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Gaona Aviles Jose Pablo FES 3

17/05/1
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Football & English Society

Football is a world-known, world-played game. However, few people know how


it was created. In this essay I will explain part of the history of this Amazing
sport and how it has changed through time and how it has affected English
society and how the society has changed the game.

The early game of football was not like the one we know nowaday, it was a
rough game placed only in special occasions, such as local or religious
holidays. The best example of this particular game is the Shrove Tuesday
football played in Derby, this game is played by the whole town, which is
divided into two teams and “each side sought to drive an inflated pig´s bladder
through the porch of their opponents church.”1

Although folk football matches were all across England, they did not constitute a
nacional game up to that time. Nevertheless, is relevant to mention that even
though the game was played by most communities or towns, there were several
edicts between 14th and 17th Century which tried to ban or prohibit football due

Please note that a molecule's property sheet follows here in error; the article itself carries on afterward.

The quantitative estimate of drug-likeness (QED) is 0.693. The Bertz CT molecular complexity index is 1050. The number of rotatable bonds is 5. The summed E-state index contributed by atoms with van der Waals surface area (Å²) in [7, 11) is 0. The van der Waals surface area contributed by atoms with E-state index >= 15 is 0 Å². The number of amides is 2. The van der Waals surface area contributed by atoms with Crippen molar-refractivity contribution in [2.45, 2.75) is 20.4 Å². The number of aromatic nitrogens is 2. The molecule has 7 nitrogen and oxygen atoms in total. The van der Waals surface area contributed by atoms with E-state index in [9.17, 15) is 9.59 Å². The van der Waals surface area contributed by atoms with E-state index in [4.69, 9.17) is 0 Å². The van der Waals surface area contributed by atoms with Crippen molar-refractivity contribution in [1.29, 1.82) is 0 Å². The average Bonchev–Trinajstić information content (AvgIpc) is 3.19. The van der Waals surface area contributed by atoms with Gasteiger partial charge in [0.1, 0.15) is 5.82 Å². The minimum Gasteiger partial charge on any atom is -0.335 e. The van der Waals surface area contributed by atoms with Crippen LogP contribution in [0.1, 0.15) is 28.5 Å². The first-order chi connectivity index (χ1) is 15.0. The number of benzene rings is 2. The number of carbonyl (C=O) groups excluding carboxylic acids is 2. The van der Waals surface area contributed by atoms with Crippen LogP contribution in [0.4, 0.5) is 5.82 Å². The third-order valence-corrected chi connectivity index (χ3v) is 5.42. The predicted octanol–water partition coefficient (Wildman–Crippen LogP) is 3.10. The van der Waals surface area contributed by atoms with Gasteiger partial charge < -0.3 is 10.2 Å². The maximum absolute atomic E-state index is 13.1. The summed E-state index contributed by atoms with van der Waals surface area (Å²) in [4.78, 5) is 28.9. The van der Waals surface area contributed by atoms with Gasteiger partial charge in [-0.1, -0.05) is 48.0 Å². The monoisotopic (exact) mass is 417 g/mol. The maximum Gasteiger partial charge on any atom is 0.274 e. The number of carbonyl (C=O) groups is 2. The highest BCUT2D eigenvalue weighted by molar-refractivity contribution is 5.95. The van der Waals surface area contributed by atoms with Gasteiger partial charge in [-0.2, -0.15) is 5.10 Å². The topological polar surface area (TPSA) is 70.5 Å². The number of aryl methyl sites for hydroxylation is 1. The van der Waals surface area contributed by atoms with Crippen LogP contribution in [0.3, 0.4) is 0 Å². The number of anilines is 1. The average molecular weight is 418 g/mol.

to damages to property, injuries or even death.

By the mid 19th Century the game had developed certain discipline and order,
but it was still played mostly by people in small towns and villages. Few years
later it began to be popular hmong more priviledged sectors, specially public
schools. However, many people such as “Samuel Butler, Head of Shrewsbury
said football was more fit for farm boys and labourers than for young
gentlemen”2. With time, the game emerged as a key element in english
education, because it was responsable for building carácter, manliness,
organisation and Leadership skills.

Football had such importance in english society during the 19th Century that
most schools had their own team, even churches, civil services, and collages
like Oxford or Cambridge were influenced . Nevertheless, the same problem
persisted, there were not specific rules for the game, but in Cambridge a group
of students tried to codify this rules. However, the first ones to make a real code
were the first clubs (Sheffield and Blackheath), this resulted in the formation, in
1863, of the Football Association and subsequently the division of Rugby
football.

But the game in public schools was still different from the one played by the
workers, which came from small towns into the big cities due to the Industrial
Revolution. This people maintained the game they played in their home-towns
1
WALVIN, James: “The Only Game” Ed. Pearson Education Limited,
2001; p. 23
2
WALVIN, James: “The Only Game” Ed. Pearson Education Limited,
2001; p. 25
but they could only play it during weekends, specifically on saturdays.
As it might be appreciated, football was present in every social status (from
workers to public schools and from farmers to lords), this “democratisation” of
football is what permitted this game to be a world phenomenon. In his book,